A case of paralysis, cured in the emergency department

I open my car door to walk in to work. I’ve never heard crickets as loud as the ones this summer in Georgia. A wall of steam-heat blasts me simultaneously as a giant bzzz! bzzz! dive-bombs my ear. Man, it’s hot in Georgia. And the bugs! I think to myself. I walk slowly towards the ED doors, barely moving, but still breaking a sweat. I walk through the double doors now enveloped by my refrigerated workplace.

I pick up my first patient, tagged non-urgent: “6-year-old girl. Legs paralyzed.”

That’s weird, I think to myself. Paralyzed? Non-urgent? Not a trauma? I walk in the room and there is a 6-year-old girl, sitting on the stretcher smiling, unconcerned. Her dad looks only slightly more concerned.

“I can’t move my legs,” says the girl. “I was fine this morning, then after lunch, my legs started getting weak.”

“Has she had any other symptoms like fever, headache, or weakness in the arms? How about, double vision? Rash, trouble swallowing, abdominal pain?” I ask.

“No,” she says, with the infectious smile of a 6-year-old, as her dad also shakes his head in agreement.

“Was she exposed to any chemicals,” I ask her father, “any sprays, or pesticides?”

“Nothing at all,” he answers, puzzled.

“La belle indifference,” I think to myself. Maybe this is conversion disorder. I do a full exam. Everything is normal, except for the fact that her legs do seem weak: very weak in fact, almost flaccid. And her leg reflexes: almost non-existent. It’s not a complaint you see every day in children, especially ones without trauma or a spinal cord injury. I go back to the physician charting area. I discuss the case with a few of my partners.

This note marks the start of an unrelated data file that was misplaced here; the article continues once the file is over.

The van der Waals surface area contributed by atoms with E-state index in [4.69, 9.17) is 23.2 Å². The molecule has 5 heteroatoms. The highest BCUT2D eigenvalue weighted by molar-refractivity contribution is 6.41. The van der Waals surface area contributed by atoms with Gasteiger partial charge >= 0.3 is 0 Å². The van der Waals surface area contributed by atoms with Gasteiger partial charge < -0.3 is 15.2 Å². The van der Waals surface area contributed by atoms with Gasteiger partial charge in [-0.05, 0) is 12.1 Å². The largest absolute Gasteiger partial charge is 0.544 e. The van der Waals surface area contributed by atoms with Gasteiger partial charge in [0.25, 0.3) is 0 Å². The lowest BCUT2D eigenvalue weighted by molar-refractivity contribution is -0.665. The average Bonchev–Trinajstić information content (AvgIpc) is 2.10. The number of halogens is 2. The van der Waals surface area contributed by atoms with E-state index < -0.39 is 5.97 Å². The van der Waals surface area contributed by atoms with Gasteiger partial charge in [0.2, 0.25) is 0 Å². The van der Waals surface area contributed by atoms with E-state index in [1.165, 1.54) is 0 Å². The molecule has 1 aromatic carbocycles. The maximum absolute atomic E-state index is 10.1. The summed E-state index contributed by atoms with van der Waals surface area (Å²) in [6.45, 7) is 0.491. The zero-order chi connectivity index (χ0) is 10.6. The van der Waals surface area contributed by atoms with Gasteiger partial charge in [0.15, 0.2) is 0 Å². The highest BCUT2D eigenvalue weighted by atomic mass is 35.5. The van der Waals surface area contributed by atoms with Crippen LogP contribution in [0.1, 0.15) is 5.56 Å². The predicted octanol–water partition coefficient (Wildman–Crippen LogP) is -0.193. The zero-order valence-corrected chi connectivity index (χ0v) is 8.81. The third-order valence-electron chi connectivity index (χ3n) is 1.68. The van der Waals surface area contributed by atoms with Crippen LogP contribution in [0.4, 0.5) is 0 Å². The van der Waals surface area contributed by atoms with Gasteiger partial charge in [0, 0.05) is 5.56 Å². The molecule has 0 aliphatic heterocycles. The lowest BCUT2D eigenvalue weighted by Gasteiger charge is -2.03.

“Is she faking?” asks Dr. Bill, 15 years my senior. “It’s probably factitious disorder. Remember, this department’s exploding with sick people right now.”

“I vote for Guillan-Barré,” says Dr. Susan. “I also saw a kid with a spontaneous intracranial hemorrhage of the cerebellum once from an arteriovenous malformation and it presented sort of like this, but more with ataxia than weakness. You need to do a CT, lumbar puncture, labs, and turf to peds.”

“Is there any double vision, or extra-ocular muscle weakness? I saw one like this 6 months ago. It turned out to be myasthenia gravis,” says Dr. Jim, as he leans over with a pained look on his face, scratching his legs violently. “You got anything for mosquito bites on you? Hydrocortisone cream, anything? I’m dyin’ here from these bites.”

Whatever this turns out to be, it isn’t going to be something you see every day in the emergency department. I click on “board exam questions” in the hard drive of my brain.

Miller Fisher syndrome? Lambert Eaton myasthenic syndrome? Organophosphate poisoning? Botulism? Some weird electrolyte imbalance? Encephalitis? Some rare porphyria variant? I’m digging deep, grasping.  She may need labs, brain CT, and possibly a lumbar puncture just to start. I walk back into the room to start over. Something doesn’t feel right about this. I sit down to take the history again.